London-based wire service Reuters obtained a transcript of Biden’s phone call with Ashraf Ghani, the now-departed Afghan leader. In the call, Biden states there is a belief the Afghan military is losing to the Taliban. He then asks Ghani to change that perception by defending well-populated areas and by holding a press conference with other prominent Afghan leaders who publicly back that strategy.
The now-public phone call comes after Biden has blamed President Trump and Afghanistan’s fleeing army for the frantic and violent evacuation of Americans and Afghan allies in the capital city, which was easily captured by the Taliban during the weekend of August 14.
In an August 19 interview with ABC News, which was taped five days after Kabul fell, Biden claimed the “intelligence community did not say back in June or July that, in fact, this was gonna collapse like it did.”
“They thought the Taliban would take over, but not this quickly?” George Stephanopoulos pressed.
“But not this quickly,” Biden replied. “Not even close.”
Yet the Taliban was surrounding the Kabul airport three weeks after Biden’s phone call with Ghani, when the Afghan president described an "all-out offensive" against his retreating army.
Reuters published its exclusive story Tuesday, August 31, the now-famous date set by Biden for the last cargo plane to depart Kabul’s airport.
The partial transcript can be read here.
According to the transcript, Biden demanded the Afghan president improve the public perception that the Taliban was winning, when the Taliban already controlled half the country at the time, but that request was rejected by the Afghan president. Ghani instead described a “full-scale invasion” by Taliban fighters, who were backed by an estimated 15,000 foreign fighters, he said, and his country was also fighting military planning and logistical support from Pakistan’s government.
Responding to the transcript leak at the White House, press secretary Jen Psaki dodged a reporter’s question about it at the Wednesday press briefing.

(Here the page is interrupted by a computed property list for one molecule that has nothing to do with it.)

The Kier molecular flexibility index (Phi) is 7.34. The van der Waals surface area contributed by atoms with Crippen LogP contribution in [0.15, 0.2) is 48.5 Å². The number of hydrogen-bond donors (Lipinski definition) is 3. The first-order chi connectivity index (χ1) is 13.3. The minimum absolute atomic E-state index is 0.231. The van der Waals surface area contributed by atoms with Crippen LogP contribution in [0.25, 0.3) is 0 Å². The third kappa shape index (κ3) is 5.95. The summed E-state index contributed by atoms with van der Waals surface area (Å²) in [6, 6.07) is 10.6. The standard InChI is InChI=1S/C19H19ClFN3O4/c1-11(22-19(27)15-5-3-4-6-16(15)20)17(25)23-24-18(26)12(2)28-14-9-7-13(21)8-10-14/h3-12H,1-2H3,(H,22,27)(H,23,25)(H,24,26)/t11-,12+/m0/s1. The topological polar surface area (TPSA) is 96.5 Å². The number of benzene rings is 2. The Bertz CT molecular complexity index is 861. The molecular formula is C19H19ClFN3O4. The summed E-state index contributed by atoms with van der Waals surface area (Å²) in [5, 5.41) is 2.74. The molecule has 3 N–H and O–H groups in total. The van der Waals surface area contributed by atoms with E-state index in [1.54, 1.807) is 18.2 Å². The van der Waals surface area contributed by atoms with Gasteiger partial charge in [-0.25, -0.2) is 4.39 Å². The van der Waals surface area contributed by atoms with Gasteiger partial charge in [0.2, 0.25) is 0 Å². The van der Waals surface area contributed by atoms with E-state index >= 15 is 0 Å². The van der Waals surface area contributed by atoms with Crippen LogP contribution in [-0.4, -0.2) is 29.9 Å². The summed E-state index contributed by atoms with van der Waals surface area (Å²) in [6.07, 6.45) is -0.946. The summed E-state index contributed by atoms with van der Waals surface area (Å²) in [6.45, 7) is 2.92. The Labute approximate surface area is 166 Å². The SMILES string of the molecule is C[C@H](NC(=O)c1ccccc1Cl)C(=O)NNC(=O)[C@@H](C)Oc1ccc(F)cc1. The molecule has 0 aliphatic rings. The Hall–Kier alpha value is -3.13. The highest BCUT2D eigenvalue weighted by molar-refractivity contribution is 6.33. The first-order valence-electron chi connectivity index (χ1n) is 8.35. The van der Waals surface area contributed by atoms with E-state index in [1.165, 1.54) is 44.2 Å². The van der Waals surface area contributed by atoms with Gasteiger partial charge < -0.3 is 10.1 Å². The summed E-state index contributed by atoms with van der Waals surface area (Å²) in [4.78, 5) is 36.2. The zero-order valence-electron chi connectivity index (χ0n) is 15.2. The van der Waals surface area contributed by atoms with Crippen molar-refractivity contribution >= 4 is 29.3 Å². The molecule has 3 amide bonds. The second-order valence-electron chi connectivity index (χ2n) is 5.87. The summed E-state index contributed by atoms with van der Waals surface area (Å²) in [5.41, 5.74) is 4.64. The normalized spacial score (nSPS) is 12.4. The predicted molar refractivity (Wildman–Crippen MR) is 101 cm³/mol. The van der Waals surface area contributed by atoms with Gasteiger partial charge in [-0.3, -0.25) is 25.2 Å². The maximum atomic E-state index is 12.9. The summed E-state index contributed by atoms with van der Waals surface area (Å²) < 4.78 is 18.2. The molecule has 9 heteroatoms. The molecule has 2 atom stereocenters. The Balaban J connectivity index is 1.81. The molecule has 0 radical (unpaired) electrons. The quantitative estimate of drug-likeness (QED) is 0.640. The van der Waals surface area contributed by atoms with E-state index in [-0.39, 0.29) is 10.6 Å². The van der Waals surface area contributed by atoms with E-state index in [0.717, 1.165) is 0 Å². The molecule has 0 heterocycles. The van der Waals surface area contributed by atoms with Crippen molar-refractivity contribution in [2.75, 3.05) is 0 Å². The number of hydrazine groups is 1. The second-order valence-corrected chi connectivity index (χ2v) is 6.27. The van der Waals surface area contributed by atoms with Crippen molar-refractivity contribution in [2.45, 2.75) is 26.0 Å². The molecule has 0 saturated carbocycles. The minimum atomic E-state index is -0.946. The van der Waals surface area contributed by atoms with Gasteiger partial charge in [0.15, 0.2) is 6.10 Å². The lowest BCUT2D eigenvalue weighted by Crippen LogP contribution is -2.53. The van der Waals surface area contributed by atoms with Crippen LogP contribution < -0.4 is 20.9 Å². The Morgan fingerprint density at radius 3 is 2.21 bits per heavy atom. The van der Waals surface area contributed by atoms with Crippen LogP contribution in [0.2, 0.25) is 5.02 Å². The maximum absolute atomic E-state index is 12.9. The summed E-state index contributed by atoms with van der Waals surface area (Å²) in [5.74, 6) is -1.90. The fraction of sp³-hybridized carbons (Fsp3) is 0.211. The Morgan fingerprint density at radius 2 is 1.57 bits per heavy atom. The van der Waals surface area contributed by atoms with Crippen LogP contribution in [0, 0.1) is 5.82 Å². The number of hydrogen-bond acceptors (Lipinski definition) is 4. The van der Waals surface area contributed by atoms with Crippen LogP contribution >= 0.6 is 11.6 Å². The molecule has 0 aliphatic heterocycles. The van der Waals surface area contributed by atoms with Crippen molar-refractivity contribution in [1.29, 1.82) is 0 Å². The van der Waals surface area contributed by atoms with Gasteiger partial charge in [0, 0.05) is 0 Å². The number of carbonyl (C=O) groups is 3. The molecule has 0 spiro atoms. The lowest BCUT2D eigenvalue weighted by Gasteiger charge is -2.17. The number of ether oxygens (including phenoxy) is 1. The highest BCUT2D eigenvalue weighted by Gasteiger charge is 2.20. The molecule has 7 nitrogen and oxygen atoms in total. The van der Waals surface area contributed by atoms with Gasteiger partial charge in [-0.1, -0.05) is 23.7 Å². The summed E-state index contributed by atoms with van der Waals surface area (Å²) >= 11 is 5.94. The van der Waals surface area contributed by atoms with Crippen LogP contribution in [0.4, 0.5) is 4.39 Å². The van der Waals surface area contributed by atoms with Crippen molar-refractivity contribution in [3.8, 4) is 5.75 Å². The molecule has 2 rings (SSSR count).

“I'm not going to get into private, diplomatic conversations,” she replied, “or leaked transcripts of phone calls.”
For many people, the parallels between Biden’s phone call and President Trump’s 2019 phone call to Ukraine’s president are being revisited this week, especially after Democrats used it to impeach Trump in 2020 thanks to a whistleblower who told investigators the call was “frightening” to hear.
Republicans have not forgotten that Trump, in the phone call he was impeached for, asked Ukraine’s president to investigate Hunter Biden’s suspiciously corrupt involvement with the corrupt Burisma natural gas company, where he sat on the board of directors for five years.
National security analyst Bob Maginnis tells American Family News he is “not the least surprised” to witness people likening Biden’s phone call to Trump’s call to Ukraine’s president. Nor is he surprised some are demanding payback against the Democrats who impeached Trump for his leaked phone call.
“It seems to me that this certainly should have been revealed earlier,” he says, “and could be used for much the same argument to impeach Mr. Biden, especially given the outcome of this disastrous exit.”
Biden: ‘Project a different picture’
In the first few moments of the July 23 phone call, Biden tells Ghani that the “perception” is that “things aren’t going well” in the fight against the Taliban.
“And there’s a need, whether it is true or not,” Biden continues, “there is a need to project a different picture.”
In a second Reuters story, published July 21, the wire service said U.S. generals were reporting the Taliban had captured half of the country's district centers and were "emboldened" by military wins to keep advancing.
Biden was just getting started on the issue of public perception, however. He then tells Ghani he should order the Afghan defense minister to build a strategy around holding “key parts” of the country’s population centers.
“You’re going to get not only more help,” Biden says of that strategy, referring to U.S. airstrikes, “but you’re going to get a perception that is going to change in terms of how, um, our allies and folks here in the States, and other places, think you’re doing.”
Regarding the public perception, Biden went on to say Afghanistan’s fate was “looking like a losing proposition” around the world. He then suggested the press conference with the Afghan leaders to “change perception” about the Taliban’s progress.